It was a special joy to witness the composer’s own response to this world premiere of his work, especially one so personally dedicated. Grandage, seated across the aisle from me, twisted his beard, leaning forward nervously, in response to the work’s more ambitious movements.  Wonderful too, to relish the prospect of a Perth Festival curated by an artist who seems as eager as he is accomplished.

And then there was the Beethoven.  Caveat – I’ve got Beethoven baggage.  More specifically, symphonic baggage. I’m not sure whether it stems from my horror of A Clockwork Orange or from sheer overexposure, but when I hear the crashing chords of any of his symphonies it’s all I can do to stop myself from keeling over in boredom.  In admitting this, I don’t mean to be contrary for the joy of contrariness. Beethoven’s contributions to Western music are perhaps unsurpassed, (with the possible exceptions of Mozart, Miles Davis and the Beatles) laying down formative melodies and musical structures that inform music of all varieties.  Maybe it’s because his symphonies are so ingrained in our musical imaginations that it’s difficult to find them interesting now? The bombast; the driving cadence; the building crescendo and then, the requisite moment of delicacy.  Listening to a Beethoven symphony is like slipping into a warm bath – you don’t do it because it’s exciting, you do it because you know exactly how it will feel and it’s lovely.

WASO performed Eroica (Symphony No. 3) with great verve.  The work (1802-1804) is often heralded as a stylistic dividing line between the Classical and Romantic periods, reflected in the different tonal flavours of the four movements.  Primarily, it’s a Classical work but there are generous hints of the incoming subtlety of the Romantic period – oh, the glorious strings early in the second movement! It’s almost like you can feel something more tender trying to escape from the heavy majesty. The players worked hard to extract every last gasp of pomp out of the score, under the feverish direction of Boyd, rousing them on towards the last grand notes.  And grand it was.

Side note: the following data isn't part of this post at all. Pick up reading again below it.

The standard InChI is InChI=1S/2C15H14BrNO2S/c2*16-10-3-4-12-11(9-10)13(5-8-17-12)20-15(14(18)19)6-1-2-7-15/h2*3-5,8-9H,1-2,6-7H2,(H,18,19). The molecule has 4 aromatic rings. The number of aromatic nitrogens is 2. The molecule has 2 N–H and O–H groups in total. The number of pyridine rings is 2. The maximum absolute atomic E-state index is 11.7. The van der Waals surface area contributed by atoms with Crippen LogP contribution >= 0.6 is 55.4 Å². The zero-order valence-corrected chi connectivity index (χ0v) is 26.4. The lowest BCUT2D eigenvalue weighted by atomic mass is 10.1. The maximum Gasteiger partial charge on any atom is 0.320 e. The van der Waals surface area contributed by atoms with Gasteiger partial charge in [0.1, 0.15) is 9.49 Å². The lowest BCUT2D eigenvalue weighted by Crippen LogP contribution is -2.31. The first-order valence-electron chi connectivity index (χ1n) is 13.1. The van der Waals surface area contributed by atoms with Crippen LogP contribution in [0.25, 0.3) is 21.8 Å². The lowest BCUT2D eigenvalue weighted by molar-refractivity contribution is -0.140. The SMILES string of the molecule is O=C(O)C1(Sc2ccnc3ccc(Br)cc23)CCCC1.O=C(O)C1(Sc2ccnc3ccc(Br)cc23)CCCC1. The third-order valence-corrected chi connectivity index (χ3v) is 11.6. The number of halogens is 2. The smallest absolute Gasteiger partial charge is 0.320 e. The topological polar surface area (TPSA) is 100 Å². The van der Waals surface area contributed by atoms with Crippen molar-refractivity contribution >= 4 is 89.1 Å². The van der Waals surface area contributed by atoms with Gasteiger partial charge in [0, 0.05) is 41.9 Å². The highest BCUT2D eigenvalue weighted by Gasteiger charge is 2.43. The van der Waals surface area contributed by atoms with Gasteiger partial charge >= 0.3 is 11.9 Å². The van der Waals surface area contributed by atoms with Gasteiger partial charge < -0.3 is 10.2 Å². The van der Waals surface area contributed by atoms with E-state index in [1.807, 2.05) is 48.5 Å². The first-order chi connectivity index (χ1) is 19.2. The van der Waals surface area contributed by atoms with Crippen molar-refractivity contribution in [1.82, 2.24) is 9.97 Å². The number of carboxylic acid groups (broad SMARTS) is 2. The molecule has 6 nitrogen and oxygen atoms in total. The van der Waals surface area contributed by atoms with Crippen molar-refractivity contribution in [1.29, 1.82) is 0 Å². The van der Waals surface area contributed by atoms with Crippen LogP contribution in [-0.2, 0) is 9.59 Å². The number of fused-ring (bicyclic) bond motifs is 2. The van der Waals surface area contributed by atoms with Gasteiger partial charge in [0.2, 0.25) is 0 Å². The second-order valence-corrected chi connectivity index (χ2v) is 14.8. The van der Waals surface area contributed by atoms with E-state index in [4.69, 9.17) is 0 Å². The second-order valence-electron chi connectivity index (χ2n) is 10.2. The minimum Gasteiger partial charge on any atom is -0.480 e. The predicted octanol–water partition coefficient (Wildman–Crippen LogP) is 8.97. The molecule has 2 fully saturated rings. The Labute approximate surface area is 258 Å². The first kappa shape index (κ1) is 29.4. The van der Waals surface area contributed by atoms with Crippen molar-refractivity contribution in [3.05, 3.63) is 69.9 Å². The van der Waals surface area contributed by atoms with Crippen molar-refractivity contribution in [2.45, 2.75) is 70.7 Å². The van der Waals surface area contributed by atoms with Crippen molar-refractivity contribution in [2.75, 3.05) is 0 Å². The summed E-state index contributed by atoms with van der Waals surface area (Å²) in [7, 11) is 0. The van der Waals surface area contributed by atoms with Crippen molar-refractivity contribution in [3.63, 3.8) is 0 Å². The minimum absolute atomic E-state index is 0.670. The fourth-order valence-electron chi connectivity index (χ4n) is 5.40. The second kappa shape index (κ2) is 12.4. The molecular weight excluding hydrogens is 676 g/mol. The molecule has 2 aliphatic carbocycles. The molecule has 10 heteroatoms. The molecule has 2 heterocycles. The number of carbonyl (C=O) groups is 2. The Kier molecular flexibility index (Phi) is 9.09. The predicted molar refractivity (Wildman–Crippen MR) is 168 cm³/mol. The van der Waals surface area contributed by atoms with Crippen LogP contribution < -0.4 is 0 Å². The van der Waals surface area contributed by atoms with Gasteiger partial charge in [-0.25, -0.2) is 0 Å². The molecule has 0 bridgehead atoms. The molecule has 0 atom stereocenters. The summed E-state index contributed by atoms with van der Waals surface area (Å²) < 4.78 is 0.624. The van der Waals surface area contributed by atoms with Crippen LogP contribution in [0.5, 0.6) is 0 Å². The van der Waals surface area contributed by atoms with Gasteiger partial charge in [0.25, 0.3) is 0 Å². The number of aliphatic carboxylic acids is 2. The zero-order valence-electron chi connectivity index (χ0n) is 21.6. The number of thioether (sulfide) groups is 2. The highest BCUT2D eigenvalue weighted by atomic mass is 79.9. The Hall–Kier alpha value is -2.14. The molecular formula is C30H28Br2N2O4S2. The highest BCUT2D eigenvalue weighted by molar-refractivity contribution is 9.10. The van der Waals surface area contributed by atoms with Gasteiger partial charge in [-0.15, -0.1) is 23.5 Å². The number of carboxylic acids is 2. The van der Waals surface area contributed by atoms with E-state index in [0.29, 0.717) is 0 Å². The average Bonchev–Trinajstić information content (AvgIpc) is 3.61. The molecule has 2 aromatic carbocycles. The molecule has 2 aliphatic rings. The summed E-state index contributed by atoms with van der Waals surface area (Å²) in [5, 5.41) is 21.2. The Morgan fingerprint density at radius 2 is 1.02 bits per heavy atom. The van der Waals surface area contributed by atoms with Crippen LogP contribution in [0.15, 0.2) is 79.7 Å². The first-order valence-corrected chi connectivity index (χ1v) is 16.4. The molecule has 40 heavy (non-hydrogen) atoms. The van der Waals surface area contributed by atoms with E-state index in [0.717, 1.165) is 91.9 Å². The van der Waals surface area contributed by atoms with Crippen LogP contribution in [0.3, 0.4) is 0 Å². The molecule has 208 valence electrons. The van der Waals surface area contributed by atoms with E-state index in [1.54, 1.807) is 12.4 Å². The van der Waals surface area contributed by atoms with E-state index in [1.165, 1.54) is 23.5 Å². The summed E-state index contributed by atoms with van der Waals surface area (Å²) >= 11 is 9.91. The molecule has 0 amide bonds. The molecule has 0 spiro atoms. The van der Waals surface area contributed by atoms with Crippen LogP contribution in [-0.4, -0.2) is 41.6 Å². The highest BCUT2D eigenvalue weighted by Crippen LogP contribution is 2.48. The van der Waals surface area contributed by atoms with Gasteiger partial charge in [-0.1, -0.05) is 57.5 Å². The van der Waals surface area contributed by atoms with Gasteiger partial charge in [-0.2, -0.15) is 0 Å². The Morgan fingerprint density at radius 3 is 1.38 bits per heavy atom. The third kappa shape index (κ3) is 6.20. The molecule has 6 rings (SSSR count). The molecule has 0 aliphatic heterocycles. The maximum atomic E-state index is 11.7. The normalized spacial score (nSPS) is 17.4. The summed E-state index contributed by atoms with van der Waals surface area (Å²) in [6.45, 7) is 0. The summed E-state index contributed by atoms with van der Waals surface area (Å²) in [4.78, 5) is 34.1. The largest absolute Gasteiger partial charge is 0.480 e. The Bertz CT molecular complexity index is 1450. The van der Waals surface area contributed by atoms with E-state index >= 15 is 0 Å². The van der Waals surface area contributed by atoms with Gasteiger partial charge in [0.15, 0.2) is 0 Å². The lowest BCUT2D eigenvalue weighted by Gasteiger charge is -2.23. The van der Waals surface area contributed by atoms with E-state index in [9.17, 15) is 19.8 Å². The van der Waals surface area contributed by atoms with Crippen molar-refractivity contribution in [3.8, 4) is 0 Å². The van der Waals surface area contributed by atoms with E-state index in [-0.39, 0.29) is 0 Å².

But ultimately, I tend to side with Charlie Brown’s famous curmudgeon Lucy.  In her words: “Beethoven…he’s not so great.”


Pictured top: Iain Grandage with cor anglais soloist Leanne Glover. Photo Rebecca Mansell. 

Please follow and like us:
Aboriginal painting
Calendar, Dance, February 2020, Music, Performing arts, Perth Festival

Perth Festival: Buŋgul

8 & 9 February @ Perth Concert Hall ·
Presented by Perth Festival and Skinnyfish Music ·

Gurrumul’s Mother’s Buŋgul
Gurrumul’s Grandmother’s Buŋgul
Gurrumul’s Manikay

‘Yolngu don’t have books or computers. They carry it here (in the heart) in their song, their dance, their paintings.’ Don Wininba Ganambarr